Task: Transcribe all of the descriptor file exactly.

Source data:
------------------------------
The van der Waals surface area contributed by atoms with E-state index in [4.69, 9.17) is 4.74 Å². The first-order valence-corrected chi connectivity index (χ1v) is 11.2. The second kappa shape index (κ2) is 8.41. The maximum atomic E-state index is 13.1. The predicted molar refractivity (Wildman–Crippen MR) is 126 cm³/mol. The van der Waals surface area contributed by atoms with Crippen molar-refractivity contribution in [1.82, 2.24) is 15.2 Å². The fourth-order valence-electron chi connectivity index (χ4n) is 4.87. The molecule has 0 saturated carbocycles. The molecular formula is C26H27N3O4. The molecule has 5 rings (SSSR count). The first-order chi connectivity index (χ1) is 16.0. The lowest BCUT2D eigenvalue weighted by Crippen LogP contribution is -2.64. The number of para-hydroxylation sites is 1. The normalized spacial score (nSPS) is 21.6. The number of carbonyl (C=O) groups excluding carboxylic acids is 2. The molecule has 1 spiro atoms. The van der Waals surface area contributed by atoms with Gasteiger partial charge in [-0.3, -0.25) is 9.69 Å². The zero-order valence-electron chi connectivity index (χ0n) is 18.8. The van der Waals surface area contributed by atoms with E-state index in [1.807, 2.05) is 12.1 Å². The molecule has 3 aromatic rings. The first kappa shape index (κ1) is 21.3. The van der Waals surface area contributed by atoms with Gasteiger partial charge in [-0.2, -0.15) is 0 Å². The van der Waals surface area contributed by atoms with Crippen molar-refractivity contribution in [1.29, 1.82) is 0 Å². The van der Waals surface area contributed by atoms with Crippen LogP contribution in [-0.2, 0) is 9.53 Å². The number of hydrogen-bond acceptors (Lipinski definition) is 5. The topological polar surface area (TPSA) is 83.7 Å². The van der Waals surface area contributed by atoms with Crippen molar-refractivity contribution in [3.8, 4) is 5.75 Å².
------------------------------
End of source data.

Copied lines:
The van der Waals surface area contributed by atoms with E-state index in [4.69, 9.17) is 4.74 Å². The first-order valence-corrected chi connectivity index (χ1v) is 11.2. The second kappa shape index (κ2) is 8.41. The maximum atomic E-state index is 13.1. The predicted molar refractivity (Wildman–Crippen MR) is 126 cm³/mol. The van der Waals surface area contributed by atoms with Crippen molar-refractivity contribution in [1.82, 2.24) is 15.2 Å². The fourth-order valence-electron chi connectivity index (χ4n) is 4.87. The molecule has 0 saturated carbocycles. The molecular formula is C26H27N3O4. The molecule has 5 rings (SSSR count). The first-order chi connectivity index (χ1) is 16.0. The lowest BCUT2D eigenvalue weighted by Crippen LogP contribution is -2.64. The number of para-hydroxylation sites is 1. The normalized spacial score (nSPS) is 21.6. The number of carbonyl (C=O) groups excluding carboxylic acids is 2. The molecule has 1 spiro atoms. The van der Waals surface area contributed by atoms with Gasteiger partial charge in [-0.3, -0.25) is 9.69 Å². The zero-order valence-electron chi connectivity index (χ0n) is 18.8. The van der Waals surface area contributed by atoms with E-state index in [1.807, 2.05) is 12.1 Å². The molecule has 3 aromatic rings. The first kappa shape index (κ1) is 21.3. The van der Waals surface area contributed by atoms with Gasteiger partial charge in [-0.2, -0.15) is 0 Å². The van der Waals surface area contributed by atoms with Crippen molar-refractivity contribution in [1.29, 1.82) is 0 Å². The van der Waals surface area contributed by atoms with Crippen LogP contribution in [-0.2, 0) is 9.53 Å². The number of hydrogen-bond acceptors (Lipinski definition) is 5. The topological polar surface area (TPSA) is 83.7 Å². The van der Waals surface area contributed by atoms with Crippen molar-refractivity contribution in [3.8, 4) is 5.75 Å².